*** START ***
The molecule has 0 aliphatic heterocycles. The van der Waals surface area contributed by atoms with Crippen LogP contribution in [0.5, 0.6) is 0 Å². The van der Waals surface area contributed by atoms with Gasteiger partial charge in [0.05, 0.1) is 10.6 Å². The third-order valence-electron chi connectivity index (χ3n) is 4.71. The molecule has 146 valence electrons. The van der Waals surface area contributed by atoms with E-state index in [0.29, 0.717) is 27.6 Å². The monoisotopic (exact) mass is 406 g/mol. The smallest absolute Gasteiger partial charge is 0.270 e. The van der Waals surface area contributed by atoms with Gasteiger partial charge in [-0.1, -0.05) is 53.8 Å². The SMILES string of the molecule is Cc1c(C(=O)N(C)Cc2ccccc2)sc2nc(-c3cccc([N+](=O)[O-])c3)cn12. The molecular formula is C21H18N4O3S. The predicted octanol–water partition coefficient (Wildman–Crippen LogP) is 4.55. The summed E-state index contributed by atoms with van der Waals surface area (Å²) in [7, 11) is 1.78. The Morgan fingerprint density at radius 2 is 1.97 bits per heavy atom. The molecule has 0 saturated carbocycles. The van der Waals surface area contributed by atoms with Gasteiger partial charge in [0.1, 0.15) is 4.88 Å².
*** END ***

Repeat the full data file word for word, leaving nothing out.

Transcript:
The molecule has 0 aliphatic heterocycles. The van der Waals surface area contributed by atoms with Crippen LogP contribution in [0.5, 0.6) is 0 Å². The van der Waals surface area contributed by atoms with Gasteiger partial charge in [0.05, 0.1) is 10.6 Å². The third-order valence-electron chi connectivity index (χ3n) is 4.71. The molecule has 146 valence electrons. The van der Waals surface area contributed by atoms with E-state index in [0.29, 0.717) is 27.6 Å². The monoisotopic (exact) mass is 406 g/mol. The smallest absolute Gasteiger partial charge is 0.270 e. The van der Waals surface area contributed by atoms with Gasteiger partial charge in [-0.1, -0.05) is 53.8 Å². The SMILES string of the molecule is Cc1c(C(=O)N(C)Cc2ccccc2)sc2nc(-c3cccc([N+](=O)[O-])c3)cn12. The molecular formula is C21H18N4O3S. The predicted octanol–water partition coefficient (Wildman–Crippen LogP) is 4.55. The summed E-state index contributed by atoms with van der Waals surface area (Å²) in [7, 11) is 1.78. The Morgan fingerprint density at radius 2 is 1.97 bits per heavy atom. The molecule has 0 saturated carbocycles. The van der Waals surface area contributed by atoms with Gasteiger partial charge in [0.1, 0.15) is 4.88 Å².